English Teacher Article The perfect job reference for a teacher trainer

Summary: How to get a decent reference for a position as teacher trainer

By: |Audience: Teachers|Category: Teaching English


Even more than the perfect TEFL CVs and cover letters mentioned in previous articles on Usingenglish.com, a good job reference can really make up for any lack of qualifications and experience someone might have when applying for a higher level TEFL job like teacher trainer. For those of us not lucky enough to be able to suggest to our boss what he or she puts in our job reference (actually something that is acceptable more often than you might think), the closest thing we can get to ensuring that it is exactly what we need is just to make sure we do what we would want to be written and make sure that it is noticed.

 

Here are some ideas for things you could suggest to a particularly generous boss whose daughter's life you have saved, or of extra things that might be worth doing (usually for free, unfortunately) in your present job in order to be able to get a future job where such things are paid. Hopefully our DoSs will read it as well, and give us all glowing references from now on.

 

In no particular order, here are some things you could try doing in the hope that they get on the job reference that will get you that (first or better) teacher trainer job:

  1. Give the other teachers advice, including teachers taking distance or part-time teaching qualifications (e.g. mentoring for a distance DELTA)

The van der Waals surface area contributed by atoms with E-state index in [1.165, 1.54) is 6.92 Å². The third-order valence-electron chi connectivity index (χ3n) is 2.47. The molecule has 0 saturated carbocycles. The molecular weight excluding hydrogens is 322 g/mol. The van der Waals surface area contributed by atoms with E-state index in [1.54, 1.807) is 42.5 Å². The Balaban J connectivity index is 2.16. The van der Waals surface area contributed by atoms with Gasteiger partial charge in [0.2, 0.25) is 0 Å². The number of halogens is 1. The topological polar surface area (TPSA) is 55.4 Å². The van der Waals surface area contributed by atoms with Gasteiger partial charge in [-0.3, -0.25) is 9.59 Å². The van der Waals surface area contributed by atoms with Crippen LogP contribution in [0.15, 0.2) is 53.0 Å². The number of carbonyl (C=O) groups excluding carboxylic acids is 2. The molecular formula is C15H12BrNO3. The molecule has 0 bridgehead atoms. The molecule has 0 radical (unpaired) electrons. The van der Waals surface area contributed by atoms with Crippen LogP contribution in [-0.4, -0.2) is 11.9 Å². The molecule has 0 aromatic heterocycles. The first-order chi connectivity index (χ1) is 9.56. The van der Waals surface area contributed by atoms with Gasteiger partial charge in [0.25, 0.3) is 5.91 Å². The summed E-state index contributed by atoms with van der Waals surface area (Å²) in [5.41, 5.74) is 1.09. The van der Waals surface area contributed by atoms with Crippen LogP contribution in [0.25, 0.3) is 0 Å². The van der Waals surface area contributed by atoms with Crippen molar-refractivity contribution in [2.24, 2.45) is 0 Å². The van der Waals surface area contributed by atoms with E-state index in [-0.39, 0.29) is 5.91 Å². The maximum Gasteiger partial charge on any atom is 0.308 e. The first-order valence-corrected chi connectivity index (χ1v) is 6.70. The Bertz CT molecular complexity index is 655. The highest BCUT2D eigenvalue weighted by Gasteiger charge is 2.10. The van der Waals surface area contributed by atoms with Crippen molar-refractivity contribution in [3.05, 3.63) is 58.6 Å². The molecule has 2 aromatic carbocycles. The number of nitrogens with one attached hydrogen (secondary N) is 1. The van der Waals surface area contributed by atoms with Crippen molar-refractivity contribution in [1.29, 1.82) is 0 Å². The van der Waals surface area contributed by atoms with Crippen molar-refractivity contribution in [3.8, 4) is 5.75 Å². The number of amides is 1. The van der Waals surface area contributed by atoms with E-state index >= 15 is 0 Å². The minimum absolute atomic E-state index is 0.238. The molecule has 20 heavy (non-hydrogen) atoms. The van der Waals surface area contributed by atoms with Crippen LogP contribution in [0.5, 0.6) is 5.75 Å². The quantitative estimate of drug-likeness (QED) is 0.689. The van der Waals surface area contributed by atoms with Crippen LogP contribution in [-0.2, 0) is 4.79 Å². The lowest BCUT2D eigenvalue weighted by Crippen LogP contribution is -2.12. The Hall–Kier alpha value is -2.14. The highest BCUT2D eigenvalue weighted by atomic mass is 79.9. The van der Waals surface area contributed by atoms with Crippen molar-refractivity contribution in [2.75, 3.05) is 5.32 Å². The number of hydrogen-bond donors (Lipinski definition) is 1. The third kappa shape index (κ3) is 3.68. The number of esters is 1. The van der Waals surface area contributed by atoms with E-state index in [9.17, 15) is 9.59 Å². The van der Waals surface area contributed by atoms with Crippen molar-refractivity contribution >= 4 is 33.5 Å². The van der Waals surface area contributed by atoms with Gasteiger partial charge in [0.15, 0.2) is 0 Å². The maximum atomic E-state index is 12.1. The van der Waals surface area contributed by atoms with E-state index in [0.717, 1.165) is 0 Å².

2. Share your ideas in other ways, like making supplementary files, starting a notice board in the teachers' room for new handouts, writing for the teachers' newsletter etc.
  3. Use a wide range of textbooks and supplementary materials, and know about new materials as they come out
  4. Suggest and take part in peer observations
  5. Volunteer to be observed by other people- demonstration lessons, parent observations, being videoed for teacher training purposes etc.
  6. Give feedback on how observations are done, e.g. suggesting different observation feedback forms and observation tasks
  7. Suggest and take part in internal workshops, and give a good contribution to other people's workshops too
  8. Give the perfect CELTA-style lesson when you are being observed (leaving your more original ideas for when you are not being observed), including a perfect CELTA lesson plan
  9. Attend and give outside workshops, and advertise them to the other teachers
  10. Persuade the school to join professional organisations and take out subscriptions in teaching magazines
  11. Make sure that the feedback from your students is always excellent

 

If you are already doing teacher training, as well as things above here are some extra things you might want to try and get into your job reference one way or another:

  1. Once you have got your own input sessions polished up, try swapping with the other teacher trainers so you have done the whole range and so can step into any role if you change jobs
  2. Have as much involvement with whoever certifies your teacher training as possible, e.g. leading the push to convert your independent qualification into a Trinity one.
  3. Get as involved as you can in training other teacher trainers, e.g. comparing your marks with theirs after observing a lesson
  4. Take on a counselling role for the trainees' problems outside the classroom, e.g. spending two minutes at the end of each observation feedback session to ask if their accommodation etc. is okay
  5. Help with polishing up the paperwork as much as you can, e.g. expanding the list of things a trainee should be able to do to get a B

 

And finally, as doing all the things above the wrong way could just end up with your boss thinking you are a goody two shoes smarty pants, just be nice and be yourself!

Copyright © 2008

Written by Alex Case for UsingEnglish.com